Shirley Ann Grau | Literature Criticism Critical Review by Marilyn Gardner

This literature criticism consists of approximately 2 pages of analysis & critique of Shirley Ann Grau.
This section contains 521 words
(approx. 2 pages at 300 words per page)
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Critical Review by Marilyn Gardner

SOURCE: “Bleak Generations,” in Christian Science Monitor, Vol. 63, No. 253, September 23, 1971, p. 21.

In the following review of The Condor Passes, Gardner raises questions about Grau's style and fictional depictions of the American South.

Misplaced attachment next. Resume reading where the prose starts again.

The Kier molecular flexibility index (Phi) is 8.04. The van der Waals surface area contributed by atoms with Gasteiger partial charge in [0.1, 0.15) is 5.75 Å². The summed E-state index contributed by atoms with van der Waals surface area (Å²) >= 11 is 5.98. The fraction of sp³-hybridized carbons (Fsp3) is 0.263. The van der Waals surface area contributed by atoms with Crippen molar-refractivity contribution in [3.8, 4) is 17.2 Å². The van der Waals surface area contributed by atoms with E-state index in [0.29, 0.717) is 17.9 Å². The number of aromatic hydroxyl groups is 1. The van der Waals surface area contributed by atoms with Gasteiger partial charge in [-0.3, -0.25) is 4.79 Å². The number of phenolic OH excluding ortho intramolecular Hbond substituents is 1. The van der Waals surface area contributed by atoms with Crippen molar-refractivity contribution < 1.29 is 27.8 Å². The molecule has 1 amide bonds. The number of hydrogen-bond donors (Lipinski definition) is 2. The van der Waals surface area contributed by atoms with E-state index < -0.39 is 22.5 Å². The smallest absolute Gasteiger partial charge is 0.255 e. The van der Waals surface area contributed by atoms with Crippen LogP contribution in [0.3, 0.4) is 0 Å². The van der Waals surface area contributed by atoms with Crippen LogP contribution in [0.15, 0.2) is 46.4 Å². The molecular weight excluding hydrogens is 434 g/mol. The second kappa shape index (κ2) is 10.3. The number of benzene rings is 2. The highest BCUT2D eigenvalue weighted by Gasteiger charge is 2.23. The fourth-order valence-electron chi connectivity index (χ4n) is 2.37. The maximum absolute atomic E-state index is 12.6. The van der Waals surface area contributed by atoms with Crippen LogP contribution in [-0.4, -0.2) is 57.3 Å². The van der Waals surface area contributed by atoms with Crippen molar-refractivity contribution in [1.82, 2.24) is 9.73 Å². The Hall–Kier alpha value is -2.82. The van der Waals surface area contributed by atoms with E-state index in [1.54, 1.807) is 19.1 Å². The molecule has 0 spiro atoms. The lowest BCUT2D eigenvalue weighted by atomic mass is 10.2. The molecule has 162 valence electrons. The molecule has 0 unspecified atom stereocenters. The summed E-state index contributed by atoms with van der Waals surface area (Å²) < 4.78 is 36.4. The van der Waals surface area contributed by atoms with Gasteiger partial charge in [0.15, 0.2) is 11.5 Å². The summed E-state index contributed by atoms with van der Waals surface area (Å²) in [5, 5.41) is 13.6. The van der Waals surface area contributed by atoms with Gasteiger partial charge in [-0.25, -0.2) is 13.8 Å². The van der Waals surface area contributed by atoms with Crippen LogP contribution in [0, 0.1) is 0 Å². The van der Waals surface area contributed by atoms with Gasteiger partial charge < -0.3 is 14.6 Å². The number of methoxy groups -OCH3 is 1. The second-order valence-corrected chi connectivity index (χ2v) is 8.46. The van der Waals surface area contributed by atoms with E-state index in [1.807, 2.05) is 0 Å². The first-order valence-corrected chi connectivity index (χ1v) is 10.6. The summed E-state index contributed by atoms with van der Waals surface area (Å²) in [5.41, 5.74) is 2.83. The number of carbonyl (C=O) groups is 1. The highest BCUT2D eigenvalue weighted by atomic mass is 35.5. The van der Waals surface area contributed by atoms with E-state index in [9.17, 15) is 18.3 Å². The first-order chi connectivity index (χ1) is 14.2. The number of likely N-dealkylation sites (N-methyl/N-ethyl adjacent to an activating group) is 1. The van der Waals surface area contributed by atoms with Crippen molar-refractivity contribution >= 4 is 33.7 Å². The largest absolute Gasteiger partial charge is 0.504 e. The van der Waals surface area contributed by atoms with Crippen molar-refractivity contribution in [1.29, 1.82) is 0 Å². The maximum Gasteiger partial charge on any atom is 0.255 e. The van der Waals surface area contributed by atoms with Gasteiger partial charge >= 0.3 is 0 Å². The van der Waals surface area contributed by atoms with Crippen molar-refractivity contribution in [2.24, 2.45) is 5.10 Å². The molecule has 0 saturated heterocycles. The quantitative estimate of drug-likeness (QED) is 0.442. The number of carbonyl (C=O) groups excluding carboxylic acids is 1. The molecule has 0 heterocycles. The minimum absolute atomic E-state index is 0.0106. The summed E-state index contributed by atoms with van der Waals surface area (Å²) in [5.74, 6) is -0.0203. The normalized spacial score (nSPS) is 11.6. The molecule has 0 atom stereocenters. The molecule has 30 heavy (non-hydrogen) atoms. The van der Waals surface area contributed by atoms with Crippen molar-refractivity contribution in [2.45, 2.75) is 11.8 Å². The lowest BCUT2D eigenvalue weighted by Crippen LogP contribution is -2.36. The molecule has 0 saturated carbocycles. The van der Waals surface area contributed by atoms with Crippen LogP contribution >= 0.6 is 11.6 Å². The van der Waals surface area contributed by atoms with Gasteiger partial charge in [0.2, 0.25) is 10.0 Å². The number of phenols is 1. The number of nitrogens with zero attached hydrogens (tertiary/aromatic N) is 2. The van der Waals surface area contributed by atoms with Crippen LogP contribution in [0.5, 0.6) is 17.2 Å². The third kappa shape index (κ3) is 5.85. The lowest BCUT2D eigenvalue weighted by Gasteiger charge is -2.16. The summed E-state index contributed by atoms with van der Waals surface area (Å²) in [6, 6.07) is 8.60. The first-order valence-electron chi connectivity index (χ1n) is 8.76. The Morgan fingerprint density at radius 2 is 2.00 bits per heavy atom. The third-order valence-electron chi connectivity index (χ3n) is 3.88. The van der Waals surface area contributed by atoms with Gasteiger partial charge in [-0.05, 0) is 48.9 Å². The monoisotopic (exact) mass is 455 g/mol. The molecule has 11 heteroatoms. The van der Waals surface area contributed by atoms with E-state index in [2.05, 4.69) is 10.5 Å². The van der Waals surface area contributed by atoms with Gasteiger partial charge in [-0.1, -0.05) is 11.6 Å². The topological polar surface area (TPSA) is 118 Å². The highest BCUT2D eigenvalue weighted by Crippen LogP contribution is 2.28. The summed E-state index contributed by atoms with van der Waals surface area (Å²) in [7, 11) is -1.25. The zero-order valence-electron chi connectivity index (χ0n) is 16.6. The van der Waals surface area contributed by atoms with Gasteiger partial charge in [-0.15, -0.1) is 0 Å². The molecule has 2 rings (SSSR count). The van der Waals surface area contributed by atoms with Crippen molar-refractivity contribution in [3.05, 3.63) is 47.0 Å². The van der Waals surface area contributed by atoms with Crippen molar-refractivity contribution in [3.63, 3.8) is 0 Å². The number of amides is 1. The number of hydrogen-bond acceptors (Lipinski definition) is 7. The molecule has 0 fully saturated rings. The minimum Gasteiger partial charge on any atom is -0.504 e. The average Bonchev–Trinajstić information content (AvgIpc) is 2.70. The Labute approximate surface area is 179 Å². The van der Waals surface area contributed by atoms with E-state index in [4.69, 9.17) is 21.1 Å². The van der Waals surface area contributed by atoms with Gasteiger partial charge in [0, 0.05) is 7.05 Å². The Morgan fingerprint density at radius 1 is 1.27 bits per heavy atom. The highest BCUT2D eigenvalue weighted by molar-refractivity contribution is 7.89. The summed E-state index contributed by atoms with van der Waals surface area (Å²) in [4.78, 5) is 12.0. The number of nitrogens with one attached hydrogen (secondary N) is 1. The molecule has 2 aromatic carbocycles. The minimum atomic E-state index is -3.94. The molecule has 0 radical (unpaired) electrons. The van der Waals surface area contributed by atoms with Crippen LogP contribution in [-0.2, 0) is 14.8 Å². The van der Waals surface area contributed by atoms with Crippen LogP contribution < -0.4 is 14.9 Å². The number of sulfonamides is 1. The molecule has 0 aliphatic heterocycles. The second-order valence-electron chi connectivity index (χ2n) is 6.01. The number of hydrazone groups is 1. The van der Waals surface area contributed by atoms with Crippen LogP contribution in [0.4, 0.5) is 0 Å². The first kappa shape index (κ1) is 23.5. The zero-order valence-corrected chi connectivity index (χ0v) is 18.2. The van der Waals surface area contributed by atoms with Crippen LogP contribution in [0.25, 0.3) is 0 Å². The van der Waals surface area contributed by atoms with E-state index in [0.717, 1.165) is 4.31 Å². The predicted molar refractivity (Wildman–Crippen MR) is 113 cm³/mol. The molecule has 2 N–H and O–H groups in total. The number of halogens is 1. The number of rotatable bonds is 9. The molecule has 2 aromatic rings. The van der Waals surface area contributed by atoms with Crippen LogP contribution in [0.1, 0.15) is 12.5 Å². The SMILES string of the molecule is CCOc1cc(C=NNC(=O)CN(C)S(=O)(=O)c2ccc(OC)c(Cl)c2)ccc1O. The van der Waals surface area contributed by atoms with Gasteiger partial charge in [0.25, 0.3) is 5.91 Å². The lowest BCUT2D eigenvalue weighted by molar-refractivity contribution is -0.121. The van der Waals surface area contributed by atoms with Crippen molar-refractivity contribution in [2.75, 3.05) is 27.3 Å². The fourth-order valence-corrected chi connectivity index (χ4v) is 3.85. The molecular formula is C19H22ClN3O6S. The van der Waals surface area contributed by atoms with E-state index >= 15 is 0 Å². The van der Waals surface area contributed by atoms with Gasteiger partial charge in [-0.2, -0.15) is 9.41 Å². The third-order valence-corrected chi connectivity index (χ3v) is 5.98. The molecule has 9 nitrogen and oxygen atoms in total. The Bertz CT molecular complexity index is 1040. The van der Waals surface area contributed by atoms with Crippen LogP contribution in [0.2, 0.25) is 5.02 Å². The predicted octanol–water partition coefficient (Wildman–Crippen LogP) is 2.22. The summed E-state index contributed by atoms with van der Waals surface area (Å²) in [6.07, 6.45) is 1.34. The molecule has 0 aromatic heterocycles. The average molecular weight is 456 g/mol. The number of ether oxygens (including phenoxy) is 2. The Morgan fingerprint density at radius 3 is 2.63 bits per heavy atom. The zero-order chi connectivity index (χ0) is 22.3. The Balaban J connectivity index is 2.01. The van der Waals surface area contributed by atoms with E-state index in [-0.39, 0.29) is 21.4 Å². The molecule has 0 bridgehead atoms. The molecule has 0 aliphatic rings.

When is a cliché not quite a cliché? When it is cloaked in a novel by Shirley Ann Grau and redeemed by her versatile prose.

The Condor Passes, Miss Grau's first novel since her 1964 Pulitzer-prizewinning The Keepers of the House, comes dangerously close to being a 421-page cliché. Its Southern setting, conjuring up images of murky bayous, wide, sleepy streets, and Spanish moss dripping from live-oak trees, is the stuff stereotypes are made of. The plot—a poverty-to-prosperity saga encompassing three generations—is nothing that particularly warrants yet another retelling. Even the ending leaves...

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This section contains 521 words
(approx. 2 pages at 300 words per page)
Buy the Critical Review by Marilyn Gardner
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